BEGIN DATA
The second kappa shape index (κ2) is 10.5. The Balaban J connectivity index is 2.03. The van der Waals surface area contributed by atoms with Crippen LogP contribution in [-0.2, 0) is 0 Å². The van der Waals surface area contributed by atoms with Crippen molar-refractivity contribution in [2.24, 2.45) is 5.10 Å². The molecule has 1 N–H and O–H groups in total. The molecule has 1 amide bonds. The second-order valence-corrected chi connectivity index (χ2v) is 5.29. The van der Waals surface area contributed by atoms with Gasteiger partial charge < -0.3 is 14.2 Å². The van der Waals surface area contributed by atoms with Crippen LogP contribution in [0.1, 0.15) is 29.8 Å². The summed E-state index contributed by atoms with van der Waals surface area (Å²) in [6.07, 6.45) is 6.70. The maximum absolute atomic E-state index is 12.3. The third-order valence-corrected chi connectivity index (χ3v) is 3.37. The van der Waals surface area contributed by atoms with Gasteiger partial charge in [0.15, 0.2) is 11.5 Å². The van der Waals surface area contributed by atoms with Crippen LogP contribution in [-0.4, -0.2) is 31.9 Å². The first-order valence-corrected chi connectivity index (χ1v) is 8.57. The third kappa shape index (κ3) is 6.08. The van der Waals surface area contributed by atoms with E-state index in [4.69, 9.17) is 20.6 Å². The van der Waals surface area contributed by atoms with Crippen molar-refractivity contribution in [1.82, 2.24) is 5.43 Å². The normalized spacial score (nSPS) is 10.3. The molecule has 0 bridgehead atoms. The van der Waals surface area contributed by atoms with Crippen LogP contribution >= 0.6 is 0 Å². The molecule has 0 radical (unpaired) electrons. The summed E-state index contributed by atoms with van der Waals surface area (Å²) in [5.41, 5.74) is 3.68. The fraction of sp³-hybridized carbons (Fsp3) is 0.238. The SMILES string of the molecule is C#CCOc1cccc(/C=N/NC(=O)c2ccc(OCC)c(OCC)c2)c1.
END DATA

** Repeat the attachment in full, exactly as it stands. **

The second kappa shape index (κ2) is 10.5. The Balaban J connectivity index is 2.03. The van der Waals surface area contributed by atoms with Crippen LogP contribution in [-0.2, 0) is 0 Å². The van der Waals surface area contributed by atoms with Crippen molar-refractivity contribution in [2.24, 2.45) is 5.10 Å². The molecule has 1 N–H and O–H groups in total. The molecule has 1 amide bonds. The second-order valence-corrected chi connectivity index (χ2v) is 5.29. The van der Waals surface area contributed by atoms with Gasteiger partial charge < -0.3 is 14.2 Å². The van der Waals surface area contributed by atoms with Crippen LogP contribution in [0.1, 0.15) is 29.8 Å². The summed E-state index contributed by atoms with van der Waals surface area (Å²) in [6.07, 6.45) is 6.70. The maximum absolute atomic E-state index is 12.3. The third-order valence-corrected chi connectivity index (χ3v) is 3.37. The van der Waals surface area contributed by atoms with Gasteiger partial charge in [0.15, 0.2) is 11.5 Å². The van der Waals surface area contributed by atoms with Crippen LogP contribution in [-0.4, -0.2) is 31.9 Å². The first-order valence-corrected chi connectivity index (χ1v) is 8.57. The third kappa shape index (κ3) is 6.08. The van der Waals surface area contributed by atoms with E-state index in [4.69, 9.17) is 20.6 Å². The van der Waals surface area contributed by atoms with Crippen molar-refractivity contribution in [1.82, 2.24) is 5.43 Å². The normalized spacial score (nSPS) is 10.3. The molecule has 0 bridgehead atoms. The van der Waals surface area contributed by atoms with Crippen LogP contribution >= 0.6 is 0 Å². The molecule has 0 radical (unpaired) electrons. The summed E-state index contributed by atoms with van der Waals surface area (Å²) in [5.41, 5.74) is 3.68. The fraction of sp³-hybridized carbons (Fsp3) is 0.238. The SMILES string of the molecule is C#CCOc1cccc(/C=N/NC(=O)c2ccc(OCC)c(OCC)c2)c1.